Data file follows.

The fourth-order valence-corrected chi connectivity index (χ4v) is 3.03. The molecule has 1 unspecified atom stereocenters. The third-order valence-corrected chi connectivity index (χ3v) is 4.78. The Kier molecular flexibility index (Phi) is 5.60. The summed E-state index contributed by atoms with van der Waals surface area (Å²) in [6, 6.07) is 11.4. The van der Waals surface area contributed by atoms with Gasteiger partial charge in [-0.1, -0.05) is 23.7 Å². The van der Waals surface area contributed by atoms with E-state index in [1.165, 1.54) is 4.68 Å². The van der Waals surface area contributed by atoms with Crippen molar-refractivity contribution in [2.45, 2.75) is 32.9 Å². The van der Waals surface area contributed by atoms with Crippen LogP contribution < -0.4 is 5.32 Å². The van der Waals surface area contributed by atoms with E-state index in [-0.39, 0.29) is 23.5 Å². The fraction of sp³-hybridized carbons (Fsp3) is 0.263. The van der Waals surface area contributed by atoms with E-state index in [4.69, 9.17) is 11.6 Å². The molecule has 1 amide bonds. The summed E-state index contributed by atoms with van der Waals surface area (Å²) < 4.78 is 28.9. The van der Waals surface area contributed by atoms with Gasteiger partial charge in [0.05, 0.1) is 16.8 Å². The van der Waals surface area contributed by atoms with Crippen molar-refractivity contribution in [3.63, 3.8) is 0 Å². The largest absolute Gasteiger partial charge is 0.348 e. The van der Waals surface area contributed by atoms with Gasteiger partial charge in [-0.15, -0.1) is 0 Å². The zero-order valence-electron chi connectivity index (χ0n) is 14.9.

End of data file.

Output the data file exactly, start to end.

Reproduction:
The fourth-order valence-corrected chi connectivity index (χ4v) is 3.03. The molecule has 1 unspecified atom stereocenters. The third-order valence-corrected chi connectivity index (χ3v) is 4.78. The Kier molecular flexibility index (Phi) is 5.60. The summed E-state index contributed by atoms with van der Waals surface area (Å²) in [6, 6.07) is 11.4. The van der Waals surface area contributed by atoms with Gasteiger partial charge in [-0.1, -0.05) is 23.7 Å². The van der Waals surface area contributed by atoms with E-state index in [1.165, 1.54) is 4.68 Å². The van der Waals surface area contributed by atoms with Crippen molar-refractivity contribution in [2.45, 2.75) is 32.9 Å². The van der Waals surface area contributed by atoms with Crippen LogP contribution < -0.4 is 5.32 Å². The van der Waals surface area contributed by atoms with E-state index in [-0.39, 0.29) is 23.5 Å². The fraction of sp³-hybridized carbons (Fsp3) is 0.263. The van der Waals surface area contributed by atoms with E-state index in [4.69, 9.17) is 11.6 Å². The molecule has 1 amide bonds. The summed E-state index contributed by atoms with van der Waals surface area (Å²) < 4.78 is 28.9. The van der Waals surface area contributed by atoms with Gasteiger partial charge in [0.05, 0.1) is 16.8 Å². The van der Waals surface area contributed by atoms with Crippen molar-refractivity contribution in [3.63, 3.8) is 0 Å². The largest absolute Gasteiger partial charge is 0.348 e. The van der Waals surface area contributed by atoms with Gasteiger partial charge in [-0.15, -0.1) is 0 Å². The zero-order valence-electron chi connectivity index (χ0n) is 14.9.